American earth ionosphere satellite. 2 launches, 1991.06.29 (REX) and 1996.03.09 (REX-II). The REX satellites were designed to study scintillation effects of the Earth's atmosphere on RF transmissions.
Rex 2 was also the first spacecraft to successfully employ GPS navigation for full closed loop attitude control.
The basic design features of both REX spacecraft were similar, though there were some obvious differences, i. e. no GPS equipment on the first REX. Specifications presented here are for Rex 2. The spacecraft was three axis stabilized, nadir pointing to within 5 degrees. Passive attitude control was provided by a 21 foot gravity gradient boom with two 20 inch long nickel/iron magnetic hysteresis rods mounted at the tip for damping purposes (4 lbs. total). Active control was achieved through a pitch bias momentum system, including one wheel and three torque coils. Attitude determination was provided by GPS equipment, coarse sun sensors, and a magnetometer. The primary communications experiment was built by the US Air Force Rome Laboratories. It advanced research on electron density irregularities that caused disruptive scintillation effects on radio signals transmitted through the Earth's ionosphere. Rex II's GPS receivers, supplied by Trimble Navigation, were able to resolve spacecraft position to 100m, velocity to 0.2 m/sec, and attitude to within 0.3 deg.
AKA: Radiation Experiment.
More... - Chronology...
Gross mass: 85 kg (187 lb).
Height: 0.56 m (1.83 ft).
First Launch: 1991.06.29.
Last Launch: 1996.03.09.
Number: 2 .
Pegasus Privately-funded, air-launched winged light satellite launcher. More...
Scout Solid-fuel, light payload, lower-cost launch vehicle developed by the Air Force and NASA in the late 1950's and used in a variety of configurations over thirty years. Launched from Cape Canaveral, Vandenberg, Wallops Island, and from Italy's equatorial San Marco platform off Kenya. Italy studied but did not develop subsequent upgraded versions. More...
Associated Launch Vehicles
Scout American all-solid orbital launch vehicle. Solid-fuel, light payload, lower-cost launch vehicle developed by the Air Force and NASA in the late 1950's and used in a variety of configurations over thirty years. Launched from Cape Canaveral, Vandenberg, Wallops Island, and from Italy's equatorial San Marco platform off Kenya. Italy studied but did not develop subsequent upgraded versions. More...
Scout G American all-solid orbital launch vehicle. Four stage vehicle consisting of 1 x Algol 3A + 1 x Castor 2 + 1 x Antares 3 + 1 x Star 20 More...
Pegasus American air-launched orbital launch vehicle. Privately-funded, air-launched winged light satellite launcher. More...
Pegasus XL American air-launched orbital launch vehicle. Uprated version of Pegasus air-launched winged light satellite launcher. 4 stage vehicle consisting of 1 x L-1011 + 1 x Pegasus XL stage 1 + 1 x Orion 50XL + 1 x Orion 38. More...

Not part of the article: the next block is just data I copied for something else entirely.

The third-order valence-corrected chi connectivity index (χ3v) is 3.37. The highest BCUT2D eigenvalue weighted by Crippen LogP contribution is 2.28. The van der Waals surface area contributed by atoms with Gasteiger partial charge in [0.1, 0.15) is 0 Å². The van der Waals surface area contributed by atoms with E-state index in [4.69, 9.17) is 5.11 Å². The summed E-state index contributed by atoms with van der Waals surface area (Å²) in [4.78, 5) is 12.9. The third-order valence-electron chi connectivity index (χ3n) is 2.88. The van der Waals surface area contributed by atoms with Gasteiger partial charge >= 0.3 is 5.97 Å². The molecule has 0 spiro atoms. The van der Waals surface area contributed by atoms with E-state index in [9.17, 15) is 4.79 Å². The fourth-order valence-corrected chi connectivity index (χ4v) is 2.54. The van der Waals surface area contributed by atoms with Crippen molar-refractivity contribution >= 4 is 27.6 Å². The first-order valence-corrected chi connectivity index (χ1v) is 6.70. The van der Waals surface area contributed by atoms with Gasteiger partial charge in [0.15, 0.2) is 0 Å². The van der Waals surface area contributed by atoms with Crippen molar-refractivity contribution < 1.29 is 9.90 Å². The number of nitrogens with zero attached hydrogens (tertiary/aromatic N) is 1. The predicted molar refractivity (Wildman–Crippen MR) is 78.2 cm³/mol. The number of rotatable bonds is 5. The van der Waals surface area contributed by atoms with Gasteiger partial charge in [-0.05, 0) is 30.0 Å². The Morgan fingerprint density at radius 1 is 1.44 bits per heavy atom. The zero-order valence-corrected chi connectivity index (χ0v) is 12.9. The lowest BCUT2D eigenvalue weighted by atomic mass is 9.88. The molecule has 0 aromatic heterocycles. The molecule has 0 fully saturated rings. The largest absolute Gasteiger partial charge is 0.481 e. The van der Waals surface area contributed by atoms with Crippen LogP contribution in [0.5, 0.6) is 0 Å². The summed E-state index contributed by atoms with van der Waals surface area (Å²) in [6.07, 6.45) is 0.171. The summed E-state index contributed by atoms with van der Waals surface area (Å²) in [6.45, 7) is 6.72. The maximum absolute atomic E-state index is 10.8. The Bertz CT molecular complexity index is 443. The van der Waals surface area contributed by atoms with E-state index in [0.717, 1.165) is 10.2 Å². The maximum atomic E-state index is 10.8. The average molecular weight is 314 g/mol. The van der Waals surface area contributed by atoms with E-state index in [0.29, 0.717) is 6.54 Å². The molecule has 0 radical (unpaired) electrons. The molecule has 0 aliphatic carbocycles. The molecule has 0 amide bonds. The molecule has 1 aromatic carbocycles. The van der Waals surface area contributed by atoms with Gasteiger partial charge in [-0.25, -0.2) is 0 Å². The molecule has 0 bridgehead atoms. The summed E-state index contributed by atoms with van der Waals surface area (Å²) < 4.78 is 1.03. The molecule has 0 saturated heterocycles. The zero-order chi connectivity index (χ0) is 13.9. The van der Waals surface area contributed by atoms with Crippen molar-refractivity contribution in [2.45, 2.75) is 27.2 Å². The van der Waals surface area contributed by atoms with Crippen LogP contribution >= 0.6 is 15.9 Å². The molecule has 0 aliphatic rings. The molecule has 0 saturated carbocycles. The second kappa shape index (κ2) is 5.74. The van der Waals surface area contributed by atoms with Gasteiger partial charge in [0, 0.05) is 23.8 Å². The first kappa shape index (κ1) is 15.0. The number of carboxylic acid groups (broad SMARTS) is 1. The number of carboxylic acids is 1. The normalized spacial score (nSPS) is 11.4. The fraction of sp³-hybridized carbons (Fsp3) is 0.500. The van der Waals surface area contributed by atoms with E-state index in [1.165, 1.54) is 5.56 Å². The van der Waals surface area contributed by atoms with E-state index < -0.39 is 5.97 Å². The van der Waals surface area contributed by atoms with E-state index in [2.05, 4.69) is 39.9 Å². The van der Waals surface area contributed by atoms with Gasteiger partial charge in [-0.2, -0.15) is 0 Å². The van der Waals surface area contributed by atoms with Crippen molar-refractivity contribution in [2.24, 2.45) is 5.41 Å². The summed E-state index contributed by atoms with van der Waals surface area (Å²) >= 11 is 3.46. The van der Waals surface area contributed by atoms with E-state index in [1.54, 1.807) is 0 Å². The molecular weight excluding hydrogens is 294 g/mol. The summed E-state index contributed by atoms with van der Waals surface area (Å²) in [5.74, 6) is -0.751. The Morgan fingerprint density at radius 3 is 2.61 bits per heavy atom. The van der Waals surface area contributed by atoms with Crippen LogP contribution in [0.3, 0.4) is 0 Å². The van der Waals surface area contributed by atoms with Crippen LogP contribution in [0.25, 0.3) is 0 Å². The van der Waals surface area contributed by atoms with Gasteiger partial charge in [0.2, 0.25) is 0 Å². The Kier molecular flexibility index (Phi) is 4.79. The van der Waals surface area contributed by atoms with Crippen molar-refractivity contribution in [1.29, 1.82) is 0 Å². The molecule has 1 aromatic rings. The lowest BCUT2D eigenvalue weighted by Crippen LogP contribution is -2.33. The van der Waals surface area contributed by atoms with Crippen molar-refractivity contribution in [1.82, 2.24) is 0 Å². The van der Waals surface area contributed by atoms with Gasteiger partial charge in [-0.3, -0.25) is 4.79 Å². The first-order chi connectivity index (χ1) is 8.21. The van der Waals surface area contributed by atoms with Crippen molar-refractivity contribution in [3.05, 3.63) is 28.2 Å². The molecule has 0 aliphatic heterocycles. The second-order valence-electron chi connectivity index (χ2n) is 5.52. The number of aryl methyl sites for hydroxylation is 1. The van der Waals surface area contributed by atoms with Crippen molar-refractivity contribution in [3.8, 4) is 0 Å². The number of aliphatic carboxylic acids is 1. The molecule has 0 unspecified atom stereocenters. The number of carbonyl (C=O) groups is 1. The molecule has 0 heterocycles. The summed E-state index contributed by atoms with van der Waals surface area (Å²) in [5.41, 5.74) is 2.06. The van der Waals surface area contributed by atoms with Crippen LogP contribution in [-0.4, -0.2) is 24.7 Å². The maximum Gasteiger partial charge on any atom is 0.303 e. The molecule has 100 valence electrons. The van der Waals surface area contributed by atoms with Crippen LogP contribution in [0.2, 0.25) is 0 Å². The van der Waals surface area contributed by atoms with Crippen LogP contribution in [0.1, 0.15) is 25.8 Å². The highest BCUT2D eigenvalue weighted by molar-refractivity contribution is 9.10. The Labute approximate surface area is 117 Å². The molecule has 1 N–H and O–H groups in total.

Associated Manufacturers and Agencies
USAF STP American agency overseeing development of spacecraft. USAF STP, USA. More...
CTA American manufacturer of spacecraft. CTA, Inc. , Virginia, Virginia, Virginia, USA More...
McDowell, Jonathan, Jonathan's Space Home Page (launch records), Harvard University, 1997-present. Web Address when accessed: here.
McDowell, Jonathan, Jonathan's Space Report (Internet Newsletter), Harvard University, Weekly, 1989 to Present. Web Address when accessed: here.
JPL Mission and Spacecraft Library, Jet Propulsion Laboratory, 1997. Web Address when accessed: here.
Associated Launch Sites
Vandenberg Vandenberg Air Force Base is located on the Central Coast of California about 240 km northwest of Los Angeles. It is used for launches of unmanned government and commercial satellites into polar orbit and intercontinental ballistic missile test launches toward the Kwajalein Atoll. More...
Point Arguello WADZ Air-launched rocket drop zone known to have been used for 28 launches from 1990 to 2007, reaching up to 4539 kilometers altitude. More...
Vandenberg SLC5 Scout launch complex. Dedicated Scout launch pad, used during the life of that vehicle from 1962 to 1994. More...
1991 June 29 -
14:00 GMT - .
. Launch Complex
: Vandenberg SLC5
. LV Family
. Launch Vehicle
: Scout G
. LV Configuration
: Scout G-1 S216C.
- REX - .
Payload: REX 1. Mass: 85 kg (187 lb). Nation: USA. Agency: USAF Rome. Class: Earth. Type: Ionosphere satellite. Spacecraft: REX. USAF Sat Cat: 21527 . COSPAR: 1991-045A. Apogee: 869 km (539 mi). Perigee: 767 km (476 mi). Inclination: 89.5000 deg. Period: 101.30 min. Summary: Radiation Experiment; tested communications components in high radiation environment. Spacecraft engaged in research and exploration of the upper atmosphere or outer space (US Cat B)..
1996 March 9 -
01:53 GMT - .
: Point Arguello WADZ
. Launch Pad
: 36.0 N x 123.0 W. Launch Platform
: L-1011. LV Family
. Launch Vehicle
: Pegasus XL
. LV Configuration
: Pegasus XL F10.
- REX-II - .
Nation: USA. Agency: USAF STP. Class: Earth. Type: Ionosphere satellite. Spacecraft: REX. USAF Sat Cat: 23814 . COSPAR: 1996-014A. Apogee: 835 km (518 mi). Perigee: 799 km (496 mi). Inclination: 90.0000 deg. Period: 101.20 min. Summary: LEO .
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